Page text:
I was born in 1950, the older son of a non-academic and non-chess playing family. My father started his working life as a painter and decorator, served in the Royal Artillery during World War 2, and later qualified as a teacher of arts and crafts.
From the day I started at primary school it was immediately obvious that I wasn’t like other children. I’d already learnt to read from bus adverts and road signs (my mother always said I taught myself), but struggled socially, having difficulties connecting and communicating with other children. I also had serious problems with physical activities, which involved both gross and fine motor skills, balance and coordination. Today, children like me would be diagnosed with autism spectrum disorder and developmental coordination disorder (dyspraxia), but in the 1950s these things were not yet understood. I spent my childhood being physically and emotionally abused by my father (a good man with one fault – a short temper, who did what was thought to be right at the time) and bullied at school for being unable to do things that others took for granted.
I continued to do well at school and won a free place at Latymer. At first I showed an aptitude for learning languages, as a result of which I took my O Levels and A Levels a year early. But then I hit problems: it became clear that I had what you might consider a higher level learning disability which would probably best be defined today as a form of ADHD. I only achieved low grades and ended up studying computing at what was then Leicester Regional College of Technology. Although I just about completed my degree, because of my poor interview skills, I had no idea how, or even if, I was going to get a job. (As it happened, I was lucky enough to get the first job I applied for, and stayed there until chess took over my life, but that’s a story for another time.)
But fortunately I had a parallel life in chess. For Christmas 1960, Santa brought me a small pocket chess set. My father knew the moves, but nothing else: once I could beat him he wouldn’t play me any more. My mother never learnt, nor had any interest in doing do. On my first day at Latymer the following September, my parents advised me to take my pocket set with me as a communication tool. If I stood there holding it, another boy would challenge me to a game. The first game I played, my opponent captured all my pieces and mated me with two rooks. I also played on the train to and from school, and when my parents saw that I was becoming interested they bought me a book so that I could teach myself to play properly. Within a few years I was able to beat everyone in my form at school, so my father took me along to Richmond & Twickenham Chess Club: I’m still a member now.
I never felt I belonged in the real world, but in the world of chess I was able to make friends with whom I had much in common. I never wanted to be a grandmaster, but was more than content to be what I was: a reasonably proficient club player (I’ve played at about 2000 strength since the mid 1970s). By the time I finished my studies I knew that chess was going to be my life. But if anyone had told me I’d spend 30 years running the most successful children’s chess club in the country, a best-selling author and a much-loved mentor to two generations of children I wouldn’t have believed them.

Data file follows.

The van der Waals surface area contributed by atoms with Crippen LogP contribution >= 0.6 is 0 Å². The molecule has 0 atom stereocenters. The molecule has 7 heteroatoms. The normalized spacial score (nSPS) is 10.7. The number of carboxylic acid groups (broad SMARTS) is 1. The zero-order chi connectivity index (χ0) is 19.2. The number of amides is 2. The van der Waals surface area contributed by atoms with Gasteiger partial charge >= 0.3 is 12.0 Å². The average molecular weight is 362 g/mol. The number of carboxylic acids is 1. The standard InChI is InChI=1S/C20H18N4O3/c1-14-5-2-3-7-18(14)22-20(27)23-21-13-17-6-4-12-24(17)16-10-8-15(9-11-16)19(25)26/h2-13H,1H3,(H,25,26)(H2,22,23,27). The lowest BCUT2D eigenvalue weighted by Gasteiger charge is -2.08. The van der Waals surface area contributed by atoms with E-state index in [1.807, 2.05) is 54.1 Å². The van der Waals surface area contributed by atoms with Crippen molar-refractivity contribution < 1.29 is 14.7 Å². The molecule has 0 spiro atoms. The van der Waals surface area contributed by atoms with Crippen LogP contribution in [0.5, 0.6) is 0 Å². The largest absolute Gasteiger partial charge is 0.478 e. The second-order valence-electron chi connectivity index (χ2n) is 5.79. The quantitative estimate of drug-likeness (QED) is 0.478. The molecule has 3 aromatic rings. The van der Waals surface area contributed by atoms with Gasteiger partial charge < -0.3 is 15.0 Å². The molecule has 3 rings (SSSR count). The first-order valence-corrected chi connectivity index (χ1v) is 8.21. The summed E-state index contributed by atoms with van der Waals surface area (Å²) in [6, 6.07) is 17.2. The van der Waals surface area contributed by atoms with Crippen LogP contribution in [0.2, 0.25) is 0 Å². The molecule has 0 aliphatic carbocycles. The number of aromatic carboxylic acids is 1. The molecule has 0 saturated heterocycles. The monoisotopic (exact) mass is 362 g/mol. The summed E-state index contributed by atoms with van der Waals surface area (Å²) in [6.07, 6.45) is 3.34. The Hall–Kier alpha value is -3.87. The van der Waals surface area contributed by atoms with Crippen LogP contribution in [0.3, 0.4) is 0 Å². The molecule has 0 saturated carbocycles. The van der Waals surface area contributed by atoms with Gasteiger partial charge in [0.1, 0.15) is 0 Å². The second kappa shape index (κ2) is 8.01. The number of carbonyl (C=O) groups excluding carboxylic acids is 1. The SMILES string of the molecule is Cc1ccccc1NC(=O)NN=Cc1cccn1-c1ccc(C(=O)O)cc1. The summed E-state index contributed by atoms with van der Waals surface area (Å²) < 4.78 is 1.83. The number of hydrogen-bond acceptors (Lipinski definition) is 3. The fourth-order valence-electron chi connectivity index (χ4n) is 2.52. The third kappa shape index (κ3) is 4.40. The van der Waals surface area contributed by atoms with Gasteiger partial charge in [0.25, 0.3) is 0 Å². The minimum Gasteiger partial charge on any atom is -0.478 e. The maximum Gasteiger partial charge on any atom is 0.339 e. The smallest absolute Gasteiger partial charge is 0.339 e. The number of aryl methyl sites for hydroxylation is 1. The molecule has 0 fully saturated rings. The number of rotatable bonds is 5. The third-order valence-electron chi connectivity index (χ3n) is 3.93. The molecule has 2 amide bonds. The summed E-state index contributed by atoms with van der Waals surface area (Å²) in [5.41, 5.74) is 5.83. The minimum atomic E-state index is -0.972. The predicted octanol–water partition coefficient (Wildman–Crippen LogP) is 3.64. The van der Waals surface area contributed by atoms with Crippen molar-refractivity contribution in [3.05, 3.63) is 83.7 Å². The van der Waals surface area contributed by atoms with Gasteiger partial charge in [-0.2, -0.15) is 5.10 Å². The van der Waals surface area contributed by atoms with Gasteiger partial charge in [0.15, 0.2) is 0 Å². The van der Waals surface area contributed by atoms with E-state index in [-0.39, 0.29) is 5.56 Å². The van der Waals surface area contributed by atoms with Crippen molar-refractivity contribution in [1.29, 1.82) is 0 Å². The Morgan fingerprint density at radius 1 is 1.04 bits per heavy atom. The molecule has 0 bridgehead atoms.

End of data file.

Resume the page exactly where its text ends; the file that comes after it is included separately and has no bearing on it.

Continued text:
As the years went by I gradually realised that primary school chess clubs, while superficially wonderful, only provided short-term fun rather than retention, and that children from my background no longer developed a lifelong interest in chess. The game I loved was becoming more elitist and less inclusive.
I started asking all sorts of questions, and, now retired, I had time to consider a very different approach to promoting and organising children’s chess, one that would attract children like me, from my sort of background, and to produce a wide range of coaching and other materials.
I have three new websites.
http://www.chesswithrichard.uk will follow my life in chess, explain my philosophy and advertise my products and services.
http://www.spectrumchess.uk suggests a new form of community based chess club for families and children, taking a proactive approach to targetting the sort of children who will really benefit from learning chess, and promoting chess primarily for its social benefits.
http://www.chess1500.uk (this site) looks at the wider picture, investigating how regional and national chess organisations might take a different approach to junior chess, looking at building communities and forging friendships rather than producing prodigies and champions.
If you’d like (your children) to learn my way, or you’d like to teach my way, do get in touch via the contact page.